Snap is shutting down its camera app for the desktop that allows users to apply filters like cat ears and pirate hats on video calls. The company said on a support page that the product will be discontinued on January 25, but did not say why it was abandoning the app. Users won’t be able to download or use the Snap Camera after the deadline.

The company first introduced Snap Camera in 2018 for creators to use with video conferencing apps like Skype, YouTube, Google Hangouts, Skype, and Zoom. The app, available on both Windows and Mac, allowed users to switch between different face filters during a video call or a live stream.

People should make Snap Camera filters for Zoom that look like d&d characters so we can use them when playing online. Just saying 😌 pic.twitter.com/joRgwXvpbr

— Paola Harris 🎨 PaolasPixels.com (@Irrel) October 18, 2020

Users might get a blank screen after the Snap camera gets disabled later this month, so it’s better to uninstall the app and switch to your default camera.

The company said that compatible AR lenses will work with the web version of its app, which was launched last July.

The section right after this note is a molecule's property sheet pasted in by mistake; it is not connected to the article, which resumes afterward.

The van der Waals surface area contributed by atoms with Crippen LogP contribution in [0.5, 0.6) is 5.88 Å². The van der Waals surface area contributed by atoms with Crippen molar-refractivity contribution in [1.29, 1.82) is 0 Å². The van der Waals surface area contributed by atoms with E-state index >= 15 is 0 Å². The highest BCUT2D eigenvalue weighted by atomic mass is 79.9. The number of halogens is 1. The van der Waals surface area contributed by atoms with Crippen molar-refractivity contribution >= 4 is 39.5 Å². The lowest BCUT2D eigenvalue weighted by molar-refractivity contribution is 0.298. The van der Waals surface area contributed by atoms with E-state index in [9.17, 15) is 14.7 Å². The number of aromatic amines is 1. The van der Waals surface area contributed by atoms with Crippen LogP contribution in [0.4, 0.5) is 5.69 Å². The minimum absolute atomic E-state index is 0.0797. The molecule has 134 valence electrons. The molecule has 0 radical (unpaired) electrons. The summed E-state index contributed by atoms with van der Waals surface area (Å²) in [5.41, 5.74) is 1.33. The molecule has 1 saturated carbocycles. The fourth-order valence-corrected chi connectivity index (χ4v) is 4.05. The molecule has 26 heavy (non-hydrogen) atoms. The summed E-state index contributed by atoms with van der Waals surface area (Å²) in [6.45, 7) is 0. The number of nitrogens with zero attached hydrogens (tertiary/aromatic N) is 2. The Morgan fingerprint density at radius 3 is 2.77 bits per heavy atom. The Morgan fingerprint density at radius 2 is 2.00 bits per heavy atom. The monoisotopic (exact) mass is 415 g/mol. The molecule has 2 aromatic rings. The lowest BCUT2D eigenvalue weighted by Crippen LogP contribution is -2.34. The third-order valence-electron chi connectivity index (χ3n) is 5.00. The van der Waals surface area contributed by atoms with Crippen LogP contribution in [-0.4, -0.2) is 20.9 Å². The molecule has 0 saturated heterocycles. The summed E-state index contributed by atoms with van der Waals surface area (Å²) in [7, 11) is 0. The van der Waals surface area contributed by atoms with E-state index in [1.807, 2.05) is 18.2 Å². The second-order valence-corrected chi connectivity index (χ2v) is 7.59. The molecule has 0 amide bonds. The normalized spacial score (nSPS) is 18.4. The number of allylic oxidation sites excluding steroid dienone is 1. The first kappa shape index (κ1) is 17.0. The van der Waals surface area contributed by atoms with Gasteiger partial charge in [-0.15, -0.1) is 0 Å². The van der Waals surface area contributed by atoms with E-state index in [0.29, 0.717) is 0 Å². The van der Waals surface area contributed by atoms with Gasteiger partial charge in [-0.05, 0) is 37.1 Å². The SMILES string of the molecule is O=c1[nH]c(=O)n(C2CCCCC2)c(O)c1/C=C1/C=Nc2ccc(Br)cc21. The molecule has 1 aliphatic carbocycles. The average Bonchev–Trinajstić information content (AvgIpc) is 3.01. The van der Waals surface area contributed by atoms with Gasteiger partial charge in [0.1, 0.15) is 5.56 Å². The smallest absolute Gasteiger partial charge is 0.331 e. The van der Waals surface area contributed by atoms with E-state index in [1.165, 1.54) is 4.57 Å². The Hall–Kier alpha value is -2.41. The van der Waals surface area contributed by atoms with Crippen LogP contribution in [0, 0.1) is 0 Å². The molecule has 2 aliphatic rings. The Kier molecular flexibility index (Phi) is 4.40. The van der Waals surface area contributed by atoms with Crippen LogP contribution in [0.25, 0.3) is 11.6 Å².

In response to a creator on Twitter, Snap said that it is focusing more on expanding Camera Kit access for the web.

“We’re adjusting our web-based investments for the AR creator & developer community to focus on expanding access to Camera Kit for Web. Stay tuned for more info this year, and you can keep using Lenses on your computer with Snapchat for Web,” it noted.

Hi there, thanks for asking! We’re adjusting our web-based investments for the AR creator & developer community to focus on expanding access to Camera Kit for Web. Stay tuned for more info this year, and you can keep using Lenses on your computer with Snapchat for Web.

— Snap AR (@SnapAR) January 5, 2023

The discontinuation of the Snap Camera app — spotted first by The Verge — is not entirely surprising. Last year, it cut 20% of its staff and shuttered its drone product months after first launching it.

In December, the company also announced that it is planning to shut down the location-based social app Zenly, which was acquired in 2017. As the company will now focus on ecommerce partnerships and paid lenses to generate more revenue with a sized-down team, side projects like a desktop camera app will be expectedly slashed.

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